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Learning to push through your fear factor

IF YOU'VE read any of our articles, you'll get the idea that we have had quite a bit of life experience.

Some of those experiences have been very challenging - near death and life threatening, some absolutely wonderful and life affirming.

One of those experiences was one about pushing through fear.

I had accepted a job on a shark fishing boat. I had no experience at sea, was totally green and had never spent more than a few hours on the water up to that point. I was also wonderfully optimistic, open to adventure and incredibly naive about what I was to embark upon.

The skipper was very patient. He was following his dream, built the boat himself from an old flat bottom 60-foot barge and installed a 27-tonne freezer unit in it to store our catch.

We would be at sea for weeks. I was hired as muscle and had to learn boat and fishing skills.

We would drop the net over the front of the boat and drift the boat off with the tide and low revs keeping the net attached to the boat - and it was a long net.

First night at the wheel after some instruction the skipper had gone to have a quick nap, thinking that little could go wrong. We were well clear of any sea lanes, and we'd got the net away cleanly.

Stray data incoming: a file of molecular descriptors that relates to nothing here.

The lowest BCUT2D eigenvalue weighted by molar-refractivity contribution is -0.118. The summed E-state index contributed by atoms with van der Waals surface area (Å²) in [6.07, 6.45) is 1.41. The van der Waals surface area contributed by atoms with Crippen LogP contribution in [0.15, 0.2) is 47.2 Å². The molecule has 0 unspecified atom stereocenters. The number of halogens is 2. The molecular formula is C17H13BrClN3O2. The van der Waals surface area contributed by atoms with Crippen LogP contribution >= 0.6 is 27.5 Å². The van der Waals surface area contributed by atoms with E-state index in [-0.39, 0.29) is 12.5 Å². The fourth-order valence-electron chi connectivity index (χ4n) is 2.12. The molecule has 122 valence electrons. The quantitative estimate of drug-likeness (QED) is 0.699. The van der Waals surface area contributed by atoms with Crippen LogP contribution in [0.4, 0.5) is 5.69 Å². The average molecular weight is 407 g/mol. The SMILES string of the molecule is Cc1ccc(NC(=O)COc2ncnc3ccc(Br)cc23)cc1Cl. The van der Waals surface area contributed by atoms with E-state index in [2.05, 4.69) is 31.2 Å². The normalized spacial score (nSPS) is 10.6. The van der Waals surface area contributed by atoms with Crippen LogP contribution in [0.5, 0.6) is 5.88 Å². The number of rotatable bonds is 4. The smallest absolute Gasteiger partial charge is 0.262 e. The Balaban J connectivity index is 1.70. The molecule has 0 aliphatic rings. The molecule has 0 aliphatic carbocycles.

I had to keep the boat drifting on a certain compass point after which we would drive up the net and check on any catch.

Well, driving a car and driving a vessel at sea backwards at night with no reference point other than the compass are totally different, as I was soon to learn.

After about an hour the skipper came up to check on how I was doing. I said fine but the steering is a bit sluggish. He looked at me, ran to one side of the boat then the other, jumped into the wheel house and turned to me with the most incredible expression on his face.

It wasn't anger or frustration, it was more amazement as though he was thinking "how did you manage to do that?"

Thinking to keep the boat straight I had managed to wrap the net around the boat at least twice.

He handed me a waterproof torch and said, "You need to go over the back of the boat, clear the net from the prop and then make sure it is free so we can get the motor started and get away from the coast, and you need to do it now!"

I did tell you we were shark fishing didn't I? So…I did.

Jack Canfield, author of Chicken Soup for the Soul, once said "everything you want is on the other side of fear". He's right.

Nick Bennett is a facilitator, performance coach and partner of Minds Aligned:

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